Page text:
Earlier this month, the county’s Public Health Department informed us that the first flu death of the 2015-2016 influenza virus in the state of California was recorded in Santa Clara County.
As a health care professional, this news saddens me deeply, both because a life was lost and because I suspect that this drastic outcome could most likely have been prevented.
The deceased person was an adult under 65 years of age who had chronic underlying medical conditions, tested positive for influenza A, was hospitalized and ultimately died from respiratory failure.
Unfortunately, the individual had not received the flu vaccine this year.
I cannot stress enough the importance of getting vaccinated against influenza every year to protect yourself and everyone you come in contact with. There are certainly more at-risk people like infants, the elderly, and anyone with a chronic condition for whom the vaccine is a true life-saver. But even perfectly healthy individuals can suffer complications from the flu.
Why do we all need to get vaccinated?
Between October and April, flu viruses are circulating at higher levels in the US and can linger everywhere. This particular year with the predictions of a wet winter due to El Niño, it’s safe to assume that we will be spending more time indoors, which will increase the chances for any of us being exposed to the virus.
If droplets containing the influenza virus were visible to the human eye, it would be very easy for us to avoid them. We would immediately see them when someone infected is coughing or sneezing and we would keep our distance. And we certainly wouldn’t touch those contaminated surfaces or objects when we see them. Unfortunately, this is not the case and, because we can’t distinguish the droplets infected with viruses, it is nearly impossible for us to avoid them. The most effective way to stay healthy is to equip ourselves with enough antibodies to resist it. That is precisely what the flu vaccine does for us: it provides us enough ammunition to fight the virus when we encounter it.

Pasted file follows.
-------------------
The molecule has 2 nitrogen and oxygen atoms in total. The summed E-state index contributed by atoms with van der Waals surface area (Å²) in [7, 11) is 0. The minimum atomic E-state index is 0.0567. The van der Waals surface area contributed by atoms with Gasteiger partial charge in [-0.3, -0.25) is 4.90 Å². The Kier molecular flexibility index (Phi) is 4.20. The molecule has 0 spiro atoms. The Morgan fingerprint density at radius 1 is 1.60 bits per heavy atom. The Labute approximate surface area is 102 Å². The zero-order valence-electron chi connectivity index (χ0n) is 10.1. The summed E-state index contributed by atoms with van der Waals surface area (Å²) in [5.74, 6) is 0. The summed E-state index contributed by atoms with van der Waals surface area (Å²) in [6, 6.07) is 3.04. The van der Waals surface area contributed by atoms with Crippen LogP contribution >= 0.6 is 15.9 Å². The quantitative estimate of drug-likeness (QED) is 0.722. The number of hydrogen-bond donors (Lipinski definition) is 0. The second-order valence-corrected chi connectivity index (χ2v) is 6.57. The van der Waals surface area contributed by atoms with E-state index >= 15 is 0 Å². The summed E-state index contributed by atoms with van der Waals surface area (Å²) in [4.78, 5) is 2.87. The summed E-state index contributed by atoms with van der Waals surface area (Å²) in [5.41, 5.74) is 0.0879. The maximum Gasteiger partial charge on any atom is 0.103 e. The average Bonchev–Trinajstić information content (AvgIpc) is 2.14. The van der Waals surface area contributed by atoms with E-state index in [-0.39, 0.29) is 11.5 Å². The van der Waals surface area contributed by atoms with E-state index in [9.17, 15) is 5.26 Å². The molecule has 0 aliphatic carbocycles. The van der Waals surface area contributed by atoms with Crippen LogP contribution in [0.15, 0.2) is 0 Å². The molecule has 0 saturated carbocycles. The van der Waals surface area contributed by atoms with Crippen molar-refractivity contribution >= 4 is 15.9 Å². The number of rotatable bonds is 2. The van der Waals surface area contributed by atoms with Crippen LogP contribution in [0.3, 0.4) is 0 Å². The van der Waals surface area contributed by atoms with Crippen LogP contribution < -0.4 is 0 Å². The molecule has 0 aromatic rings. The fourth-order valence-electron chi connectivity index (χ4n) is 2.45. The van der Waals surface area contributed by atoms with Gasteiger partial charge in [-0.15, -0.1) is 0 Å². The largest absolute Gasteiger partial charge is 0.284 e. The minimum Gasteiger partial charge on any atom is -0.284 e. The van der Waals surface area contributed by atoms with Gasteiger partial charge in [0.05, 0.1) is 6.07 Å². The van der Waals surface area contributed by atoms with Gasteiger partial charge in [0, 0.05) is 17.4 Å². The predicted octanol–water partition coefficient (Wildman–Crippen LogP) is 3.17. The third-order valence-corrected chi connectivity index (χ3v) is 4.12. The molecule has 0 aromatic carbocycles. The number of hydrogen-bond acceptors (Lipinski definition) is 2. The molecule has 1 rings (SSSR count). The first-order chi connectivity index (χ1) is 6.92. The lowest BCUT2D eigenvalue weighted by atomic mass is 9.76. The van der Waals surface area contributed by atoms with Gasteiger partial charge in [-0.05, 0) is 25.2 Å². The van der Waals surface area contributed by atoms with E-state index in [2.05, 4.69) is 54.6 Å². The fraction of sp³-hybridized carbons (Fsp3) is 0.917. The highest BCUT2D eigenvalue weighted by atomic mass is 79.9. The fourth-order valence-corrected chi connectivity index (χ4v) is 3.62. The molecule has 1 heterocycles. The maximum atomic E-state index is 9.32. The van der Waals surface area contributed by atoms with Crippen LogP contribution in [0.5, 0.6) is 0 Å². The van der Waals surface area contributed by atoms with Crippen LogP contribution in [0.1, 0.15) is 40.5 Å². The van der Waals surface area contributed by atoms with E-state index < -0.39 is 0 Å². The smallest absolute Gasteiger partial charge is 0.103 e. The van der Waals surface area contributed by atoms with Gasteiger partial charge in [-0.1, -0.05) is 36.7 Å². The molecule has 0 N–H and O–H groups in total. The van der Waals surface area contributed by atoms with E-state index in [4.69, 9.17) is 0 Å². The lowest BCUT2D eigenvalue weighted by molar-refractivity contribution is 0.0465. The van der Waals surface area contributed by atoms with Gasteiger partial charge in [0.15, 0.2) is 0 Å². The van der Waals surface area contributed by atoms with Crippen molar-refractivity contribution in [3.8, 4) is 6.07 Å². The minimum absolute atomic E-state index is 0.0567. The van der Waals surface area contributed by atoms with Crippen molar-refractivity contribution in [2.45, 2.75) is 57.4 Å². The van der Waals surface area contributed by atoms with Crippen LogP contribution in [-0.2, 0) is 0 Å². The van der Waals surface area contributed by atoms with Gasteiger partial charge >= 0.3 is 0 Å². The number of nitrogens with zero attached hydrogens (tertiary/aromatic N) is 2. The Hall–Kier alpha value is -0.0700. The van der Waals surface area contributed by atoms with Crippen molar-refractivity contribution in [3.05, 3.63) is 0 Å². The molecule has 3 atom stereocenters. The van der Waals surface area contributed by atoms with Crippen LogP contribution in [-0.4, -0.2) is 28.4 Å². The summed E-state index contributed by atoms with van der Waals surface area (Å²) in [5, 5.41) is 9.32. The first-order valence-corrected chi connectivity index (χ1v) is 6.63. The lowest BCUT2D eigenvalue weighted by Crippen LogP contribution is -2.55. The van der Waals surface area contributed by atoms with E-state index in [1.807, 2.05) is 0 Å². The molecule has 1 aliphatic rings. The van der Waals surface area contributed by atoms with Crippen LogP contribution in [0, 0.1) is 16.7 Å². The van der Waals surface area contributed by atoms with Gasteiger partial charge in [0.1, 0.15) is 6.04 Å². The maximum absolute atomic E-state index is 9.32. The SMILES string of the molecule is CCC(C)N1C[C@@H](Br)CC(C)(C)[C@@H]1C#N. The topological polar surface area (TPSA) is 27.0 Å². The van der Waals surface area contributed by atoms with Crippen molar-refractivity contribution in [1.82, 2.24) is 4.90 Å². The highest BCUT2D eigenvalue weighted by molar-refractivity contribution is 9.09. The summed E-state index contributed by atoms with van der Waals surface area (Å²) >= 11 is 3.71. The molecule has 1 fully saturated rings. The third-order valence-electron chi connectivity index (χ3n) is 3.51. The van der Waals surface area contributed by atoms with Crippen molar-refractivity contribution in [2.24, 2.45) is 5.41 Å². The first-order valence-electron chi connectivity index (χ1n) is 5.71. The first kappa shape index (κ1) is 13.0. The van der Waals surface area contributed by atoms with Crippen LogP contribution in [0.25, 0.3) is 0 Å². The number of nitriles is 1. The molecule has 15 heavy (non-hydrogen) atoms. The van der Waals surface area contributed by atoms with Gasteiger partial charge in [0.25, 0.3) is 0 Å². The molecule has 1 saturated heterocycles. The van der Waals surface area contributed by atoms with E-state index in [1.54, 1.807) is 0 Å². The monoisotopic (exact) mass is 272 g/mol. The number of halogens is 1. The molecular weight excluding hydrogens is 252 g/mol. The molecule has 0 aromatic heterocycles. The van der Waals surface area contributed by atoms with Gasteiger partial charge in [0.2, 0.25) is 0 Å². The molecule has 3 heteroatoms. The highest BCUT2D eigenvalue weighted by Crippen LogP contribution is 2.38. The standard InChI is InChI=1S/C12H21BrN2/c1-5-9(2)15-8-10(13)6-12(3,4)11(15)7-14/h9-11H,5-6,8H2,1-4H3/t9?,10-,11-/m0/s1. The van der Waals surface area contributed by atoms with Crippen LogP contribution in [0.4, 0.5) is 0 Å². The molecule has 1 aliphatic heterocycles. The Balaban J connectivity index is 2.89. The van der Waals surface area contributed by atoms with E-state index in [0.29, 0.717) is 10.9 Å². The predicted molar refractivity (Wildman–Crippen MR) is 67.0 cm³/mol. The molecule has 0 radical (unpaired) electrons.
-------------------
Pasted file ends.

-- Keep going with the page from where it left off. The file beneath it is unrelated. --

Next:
I urge you to not underestimate the potential devastating consequences of contracting the flu. Influenza is a serious infectious disease that cost us a lot in terms of lost school or workdays, and it can lead to hospitalization and death. Please, get your flu vaccine today. It’s the smart thing to do!
Wishing you and your loved ones a flu-free season,
Ranjani Chandramouli, MD
Gardner’s top 5 suggestions for staying healthy this winter:
#1 Get the flu vaccine. It’s not too late.
#2 Keep your distance from those who look sick.
#3 Wash your hands often or use hand sanitizer.
#4 Don’t put your fingers in your mouth or rub your eyes.
#5 Encourage everyone around you to follow these suggestions. If they stay healthy, you’ll stay healthy.
* There are many vaccine options available. If you have questions about which vaccine is best for you, ask your doctor or other health care providers.
Gardner’s Flu Clinic Schedule: